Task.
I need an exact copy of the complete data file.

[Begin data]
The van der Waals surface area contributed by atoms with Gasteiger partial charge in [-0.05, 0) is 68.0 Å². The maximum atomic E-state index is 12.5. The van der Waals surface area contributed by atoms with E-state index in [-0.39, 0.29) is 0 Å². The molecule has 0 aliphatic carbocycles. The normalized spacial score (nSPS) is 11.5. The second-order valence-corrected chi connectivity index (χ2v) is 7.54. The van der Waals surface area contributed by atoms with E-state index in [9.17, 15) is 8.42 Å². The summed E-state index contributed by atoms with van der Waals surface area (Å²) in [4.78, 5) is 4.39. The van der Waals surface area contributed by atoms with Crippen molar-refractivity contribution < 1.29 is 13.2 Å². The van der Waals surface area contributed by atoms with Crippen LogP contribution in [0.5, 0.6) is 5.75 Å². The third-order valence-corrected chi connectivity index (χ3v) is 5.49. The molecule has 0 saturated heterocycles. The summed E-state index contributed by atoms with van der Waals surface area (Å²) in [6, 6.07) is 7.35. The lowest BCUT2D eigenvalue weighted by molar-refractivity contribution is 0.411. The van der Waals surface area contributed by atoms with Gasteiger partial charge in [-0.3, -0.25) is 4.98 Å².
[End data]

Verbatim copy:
The van der Waals surface area contributed by atoms with Gasteiger partial charge in [-0.05, 0) is 68.0 Å². The maximum atomic E-state index is 12.5. The van der Waals surface area contributed by atoms with E-state index in [-0.39, 0.29) is 0 Å². The molecule has 0 aliphatic carbocycles. The normalized spacial score (nSPS) is 11.5. The second-order valence-corrected chi connectivity index (χ2v) is 7.54. The van der Waals surface area contributed by atoms with E-state index in [9.17, 15) is 8.42 Å². The summed E-state index contributed by atoms with van der Waals surface area (Å²) in [4.78, 5) is 4.39. The van der Waals surface area contributed by atoms with Crippen molar-refractivity contribution < 1.29 is 13.2 Å². The van der Waals surface area contributed by atoms with Crippen LogP contribution in [0.5, 0.6) is 5.75 Å². The third-order valence-corrected chi connectivity index (χ3v) is 5.49. The molecule has 0 saturated heterocycles. The summed E-state index contributed by atoms with van der Waals surface area (Å²) in [6, 6.07) is 7.35. The lowest BCUT2D eigenvalue weighted by molar-refractivity contribution is 0.411. The van der Waals surface area contributed by atoms with Gasteiger partial charge in [-0.3, -0.25) is 4.98 Å².